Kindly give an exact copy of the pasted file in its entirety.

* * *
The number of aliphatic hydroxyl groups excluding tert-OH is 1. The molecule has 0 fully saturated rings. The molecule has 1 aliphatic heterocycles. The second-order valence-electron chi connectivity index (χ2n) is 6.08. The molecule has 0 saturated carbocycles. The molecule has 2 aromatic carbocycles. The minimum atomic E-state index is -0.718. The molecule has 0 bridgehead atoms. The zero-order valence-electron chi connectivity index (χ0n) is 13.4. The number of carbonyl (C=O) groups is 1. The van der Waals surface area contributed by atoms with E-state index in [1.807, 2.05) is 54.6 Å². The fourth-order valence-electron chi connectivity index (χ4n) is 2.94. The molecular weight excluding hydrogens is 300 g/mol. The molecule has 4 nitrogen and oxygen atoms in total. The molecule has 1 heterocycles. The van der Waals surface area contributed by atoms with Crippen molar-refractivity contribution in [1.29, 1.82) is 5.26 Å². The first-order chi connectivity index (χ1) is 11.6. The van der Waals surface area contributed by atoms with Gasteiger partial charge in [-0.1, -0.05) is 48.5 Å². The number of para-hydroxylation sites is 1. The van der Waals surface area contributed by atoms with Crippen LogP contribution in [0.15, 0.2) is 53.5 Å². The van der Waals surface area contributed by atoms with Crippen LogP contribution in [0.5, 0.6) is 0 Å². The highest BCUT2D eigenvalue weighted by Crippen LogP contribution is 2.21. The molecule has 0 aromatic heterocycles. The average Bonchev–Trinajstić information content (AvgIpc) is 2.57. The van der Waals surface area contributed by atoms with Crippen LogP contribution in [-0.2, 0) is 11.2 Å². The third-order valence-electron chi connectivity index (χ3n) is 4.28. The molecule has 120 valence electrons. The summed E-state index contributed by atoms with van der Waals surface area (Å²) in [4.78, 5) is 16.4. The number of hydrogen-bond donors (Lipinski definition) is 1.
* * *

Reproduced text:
The number of aliphatic hydroxyl groups excluding tert-OH is 1. The molecule has 0 fully saturated rings. The molecule has 1 aliphatic heterocycles. The second-order valence-electron chi connectivity index (χ2n) is 6.08. The molecule has 0 saturated carbocycles. The molecule has 2 aromatic carbocycles. The minimum atomic E-state index is -0.718. The molecule has 0 bridgehead atoms. The zero-order valence-electron chi connectivity index (χ0n) is 13.4. The number of carbonyl (C=O) groups is 1. The van der Waals surface area contributed by atoms with E-state index in [1.807, 2.05) is 54.6 Å². The fourth-order valence-electron chi connectivity index (χ4n) is 2.94. The molecular weight excluding hydrogens is 300 g/mol. The molecule has 4 nitrogen and oxygen atoms in total. The molecule has 1 heterocycles. The van der Waals surface area contributed by atoms with Crippen molar-refractivity contribution in [1.29, 1.82) is 5.26 Å². The first-order chi connectivity index (χ1) is 11.6. The van der Waals surface area contributed by atoms with Gasteiger partial charge in [-0.1, -0.05) is 48.5 Å². The number of para-hydroxylation sites is 1. The van der Waals surface area contributed by atoms with Crippen LogP contribution in [0.15, 0.2) is 53.5 Å². The van der Waals surface area contributed by atoms with Crippen LogP contribution in [0.5, 0.6) is 0 Å². The highest BCUT2D eigenvalue weighted by Crippen LogP contribution is 2.21. The molecule has 0 aromatic heterocycles. The average Bonchev–Trinajstić information content (AvgIpc) is 2.57. The van der Waals surface area contributed by atoms with Crippen LogP contribution in [-0.2, 0) is 11.2 Å². The third-order valence-electron chi connectivity index (χ3n) is 4.28. The molecule has 120 valence electrons. The summed E-state index contributed by atoms with van der Waals surface area (Å²) in [4.78, 5) is 16.4. The number of hydrogen-bond donors (Lipinski definition) is 1.